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Indonesia: Lombok- Climbing Rinjani

January 2, 2012

After our time on the Gili Islands, we travelled to the mainland of the province of Lombok for a waterfall hike, volcano trek, and a week on the beaches surfing and exploring in the south. A few photos are pictured in the blog but for more captioned photos, check out the facebook albums here:

Indonesia- Lombok: http://on.fb.me/tjm5ay

Indonesia- Bali: http://on.fb.me/trKHm9

The remaining posts on this blog are a few notes and ideas on the culture and experience of travelling in Indonesia.

The Rinjani trek was a spectacular three-day and two-night experience. From lush, rolling hills, to thick rainforest, bold rock faces, volcano views, hot springs, and mischievous monkeys, it was a memorable experience.

Outside of the physical beauty, one of the special parts of the trip was discussions and connections with the local people. It’s not the first time I’ve encountered a culture that seemed a lot more at peace and experiencing genuine happiness than the cultural environment I experience in Canada/Vancouver.

There were many people who found us tourists very odd. They didn’t understand why we work so hard every day and often live for our vacations. Most local people we met in Indonesia work long hours. They said they build holiday into their day. The pace is slow enough to allow for that. Doesn’t that make sense? To me, this really says something about living in the moment and not for future hopes and expectations of joy.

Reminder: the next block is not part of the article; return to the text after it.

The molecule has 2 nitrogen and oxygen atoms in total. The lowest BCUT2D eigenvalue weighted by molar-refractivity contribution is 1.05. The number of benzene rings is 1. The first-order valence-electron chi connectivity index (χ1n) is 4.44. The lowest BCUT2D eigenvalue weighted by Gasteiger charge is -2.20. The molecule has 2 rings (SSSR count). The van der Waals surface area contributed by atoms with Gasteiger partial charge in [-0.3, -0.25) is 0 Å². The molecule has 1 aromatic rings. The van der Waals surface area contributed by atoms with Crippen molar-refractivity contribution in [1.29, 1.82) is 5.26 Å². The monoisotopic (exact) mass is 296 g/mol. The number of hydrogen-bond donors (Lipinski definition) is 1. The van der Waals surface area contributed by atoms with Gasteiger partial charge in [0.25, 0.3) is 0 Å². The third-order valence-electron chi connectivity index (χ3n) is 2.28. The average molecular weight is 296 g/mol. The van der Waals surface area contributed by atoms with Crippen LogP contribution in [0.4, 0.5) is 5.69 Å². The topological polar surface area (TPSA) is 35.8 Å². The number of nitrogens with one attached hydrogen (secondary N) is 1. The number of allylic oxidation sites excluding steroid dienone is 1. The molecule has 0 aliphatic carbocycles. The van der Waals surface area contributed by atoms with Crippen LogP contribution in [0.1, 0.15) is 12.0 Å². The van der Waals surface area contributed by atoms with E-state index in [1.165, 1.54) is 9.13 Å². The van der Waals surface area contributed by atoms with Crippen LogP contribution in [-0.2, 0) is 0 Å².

Something else I found interesting (although much sadder than their living in the moment) is that almost everyone smokes cigarettes. Many Muslims don’t touch alcohol because of religious beliefs, but they are addicted to smoking. Chatting with our Indonesian guide before hiking Rinjani, we talked about this issue. He said that he’s tried to quit, without success, and that people here smoke because they’re stupid. We were horrified that this is what he thought. James talked to him about the control that tobacco companies have in countries like Indonesia, causing unrelenting and subconscious promotion. Not only are cigarettes dirt cheap here (forget about taxes), the advertisement is incessant, and billboards are EVERYWHERE. They are on storefront signs, on sidewalk flags, and on banners tied to trees that are strung above roads. How can health promotion and tobacco cessation be fostered in these circumstances?

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